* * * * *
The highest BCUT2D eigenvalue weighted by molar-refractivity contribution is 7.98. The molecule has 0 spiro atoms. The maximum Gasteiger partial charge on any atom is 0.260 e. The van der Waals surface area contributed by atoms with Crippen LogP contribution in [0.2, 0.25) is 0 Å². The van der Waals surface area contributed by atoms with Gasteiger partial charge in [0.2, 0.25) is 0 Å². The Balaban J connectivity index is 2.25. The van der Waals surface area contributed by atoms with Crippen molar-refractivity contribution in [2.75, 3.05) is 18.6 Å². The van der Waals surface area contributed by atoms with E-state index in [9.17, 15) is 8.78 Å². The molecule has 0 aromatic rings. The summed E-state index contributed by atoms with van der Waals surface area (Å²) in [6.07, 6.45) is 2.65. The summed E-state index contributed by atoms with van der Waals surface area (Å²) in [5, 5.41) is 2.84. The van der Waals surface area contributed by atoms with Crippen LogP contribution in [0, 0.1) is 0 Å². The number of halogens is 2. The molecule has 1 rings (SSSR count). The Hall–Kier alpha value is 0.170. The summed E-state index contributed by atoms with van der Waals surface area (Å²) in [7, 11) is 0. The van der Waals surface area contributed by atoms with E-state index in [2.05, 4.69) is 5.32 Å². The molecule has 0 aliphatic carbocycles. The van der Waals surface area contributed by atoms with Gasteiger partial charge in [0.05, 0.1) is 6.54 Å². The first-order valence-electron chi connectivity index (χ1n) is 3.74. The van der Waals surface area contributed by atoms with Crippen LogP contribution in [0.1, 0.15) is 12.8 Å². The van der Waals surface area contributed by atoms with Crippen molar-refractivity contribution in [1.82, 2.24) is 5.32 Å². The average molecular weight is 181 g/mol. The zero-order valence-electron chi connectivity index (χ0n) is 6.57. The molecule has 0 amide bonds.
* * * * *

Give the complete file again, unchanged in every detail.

The highest BCUT2D eigenvalue weighted by molar-refractivity contribution is 7.98. The molecule has 0 spiro atoms. The maximum Gasteiger partial charge on any atom is 0.260 e. The van der Waals surface area contributed by atoms with Crippen LogP contribution in [0.2, 0.25) is 0 Å². The van der Waals surface area contributed by atoms with Gasteiger partial charge in [0.2, 0.25) is 0 Å². The Balaban J connectivity index is 2.25. The van der Waals surface area contributed by atoms with Crippen molar-refractivity contribution in [2.75, 3.05) is 18.6 Å². The van der Waals surface area contributed by atoms with E-state index in [9.17, 15) is 8.78 Å². The molecule has 0 aromatic rings. The summed E-state index contributed by atoms with van der Waals surface area (Å²) in [6.07, 6.45) is 2.65. The summed E-state index contributed by atoms with van der Waals surface area (Å²) in [5, 5.41) is 2.84. The van der Waals surface area contributed by atoms with Crippen LogP contribution in [0, 0.1) is 0 Å². The number of halogens is 2. The molecule has 1 rings (SSSR count). The Hall–Kier alpha value is 0.170. The summed E-state index contributed by atoms with van der Waals surface area (Å²) in [7, 11) is 0. The van der Waals surface area contributed by atoms with E-state index in [2.05, 4.69) is 5.32 Å². The molecule has 0 aliphatic carbocycles. The van der Waals surface area contributed by atoms with Gasteiger partial charge in [0.05, 0.1) is 6.54 Å². The first-order valence-electron chi connectivity index (χ1n) is 3.74. The van der Waals surface area contributed by atoms with Crippen LogP contribution in [0.1, 0.15) is 12.8 Å². The van der Waals surface area contributed by atoms with Crippen molar-refractivity contribution in [1.82, 2.24) is 5.32 Å². The average molecular weight is 181 g/mol. The zero-order valence-electron chi connectivity index (χ0n) is 6.57. The molecule has 0 amide bonds.